Fannie Mae’s new CEO will reportedly recuse himself from decisions involving the mortgage giant’s dispute with Bank of America over billions in loan repurchase requests.

Timothy Mayopoulos will take over as Fannie Mae CEO on June 18, three years after joining the company’s management team. Before joining Fannie Mae, Mayopoulos was executive vice president and general counsel of Bank of America Corp.

Fannie Mae’s new CEO will reportedly recuse himself from decisions involving the mortgage giant’s dispute with Bank of America over billions in loan repurchase requests.

Timothy Mayopoulos will take over as Fannie Mae CEO on June 18, three years after joining the company’s management team. Before joining Fannie Mae, Mayopoulos was executive vice president and general counsel of Bank of America Corp.

According to its most recent quarterly report to investors, Fannie Mae had $7 billion in outstanding repurchase requests with Bank of America as of March 31, including more than $3 billion in requests which were overdue by 120 days or more.

Bank of America was the recipient of the lion’s share of $12.1 billion in total Fannie Mae repurchase requests, followed by JPMorgan Chase Bank ($1.2 billion), CitiMortgage ($955 million), Wells Fargo Bank ($797 million) and SunTrust Bank Inc. ($380 million).

Lenders must typically repurchase loans on foreclosed properties, or reimburse Fannie Mae for losses if it is determined that the mortgage loan did not meet underwriting or eligibility requirements, if loan representations and warranties were violated, or if mortgage insurers rescind coverage.

Bank of America and Fannie Mae disagree on whether a multi-billion dollar settlement in 2010 also applies to more recent repurchase claims, HousingWire reports.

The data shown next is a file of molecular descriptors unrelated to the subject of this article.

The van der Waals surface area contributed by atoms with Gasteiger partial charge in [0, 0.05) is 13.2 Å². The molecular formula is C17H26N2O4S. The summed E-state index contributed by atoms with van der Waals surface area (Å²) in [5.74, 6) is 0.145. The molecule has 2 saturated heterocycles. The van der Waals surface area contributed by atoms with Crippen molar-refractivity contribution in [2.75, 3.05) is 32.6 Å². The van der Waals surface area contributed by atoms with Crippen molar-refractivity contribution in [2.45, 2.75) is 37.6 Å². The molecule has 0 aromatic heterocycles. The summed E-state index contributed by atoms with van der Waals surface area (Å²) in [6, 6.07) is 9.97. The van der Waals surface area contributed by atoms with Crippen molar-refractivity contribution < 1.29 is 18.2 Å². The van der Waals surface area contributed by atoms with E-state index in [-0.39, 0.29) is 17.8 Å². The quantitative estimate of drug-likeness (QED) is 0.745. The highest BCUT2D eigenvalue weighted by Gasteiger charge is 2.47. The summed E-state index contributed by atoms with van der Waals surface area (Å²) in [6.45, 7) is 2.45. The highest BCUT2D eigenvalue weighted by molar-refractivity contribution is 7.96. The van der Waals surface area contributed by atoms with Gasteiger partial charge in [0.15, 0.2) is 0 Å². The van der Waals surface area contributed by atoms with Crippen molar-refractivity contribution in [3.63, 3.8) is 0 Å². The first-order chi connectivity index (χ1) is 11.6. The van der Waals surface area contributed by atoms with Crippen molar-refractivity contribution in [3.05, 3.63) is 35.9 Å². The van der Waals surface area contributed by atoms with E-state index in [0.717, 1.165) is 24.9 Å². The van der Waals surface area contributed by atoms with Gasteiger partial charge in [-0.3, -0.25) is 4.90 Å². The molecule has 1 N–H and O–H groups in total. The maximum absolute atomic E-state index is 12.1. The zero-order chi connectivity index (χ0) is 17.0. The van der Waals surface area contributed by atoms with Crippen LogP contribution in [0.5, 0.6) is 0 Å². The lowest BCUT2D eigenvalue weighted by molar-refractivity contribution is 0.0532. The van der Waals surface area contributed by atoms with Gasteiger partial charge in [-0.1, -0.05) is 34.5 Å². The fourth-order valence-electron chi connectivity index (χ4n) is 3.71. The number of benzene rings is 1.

"Clearly one of the things that we at Fannie Mae need to do is work through our differences with BofA," Mayopoulos said in an interview with HousingWire. Mayopoulos told HousingWire he will recuse himself "with respect to matters that I had personal involvement in at Bank of America."

Freddie Mac’s new CEO, former JPMorgan Chase & Co. executive Donald H. Layton, has made similar commitments with respect to his former employer.

Layton receives deferred compensation from JPMorgan Chase, which services more than 1 million mortgages for Freddie Mac and has underwritten billions in company debt.

In order to avoid potential conflicts of interest, Layton "has agreed to recuse himself in specified circumstances from acting upon matters directly relating to JPMorgan Chase that may be considered by Freddie Mac’s board of directors or presented to him in his capacity as Freddie Mac’s chief executive officer," Freddie Mac said in naming him to the post last month.

A graduate of Cornell University and the New York University School of Law, Mayopoulos has also held senior management roles at Deutsche Bank AG, Credit Suisse First Boston, and Donaldson, Lufkin & Jenrette, Inc.

Mayopoulos will take a pay cut, earning an annual salary of $600,000 a year as CEO, although he will be allowed to receive the rest of his $2.66 million compensation package for 2012, the Washington Post reported.

Fannie Mae earned $2.7 billion in profits during the first quarter and said it would not require funding for the Treasury for the first time since the company was placed in conservatorship along with Freddie Mac in 2008.

Although Fannie Mae has paid $22.6 billion to the Treasury through dividend payments, the aggregate liquidation value on the senior preferred stock held by the government remains at $117.1 billion.

At $11.7 billion a year, dividend payments to the government "exceeds our reported annual net income for every year since our inception," the company said.

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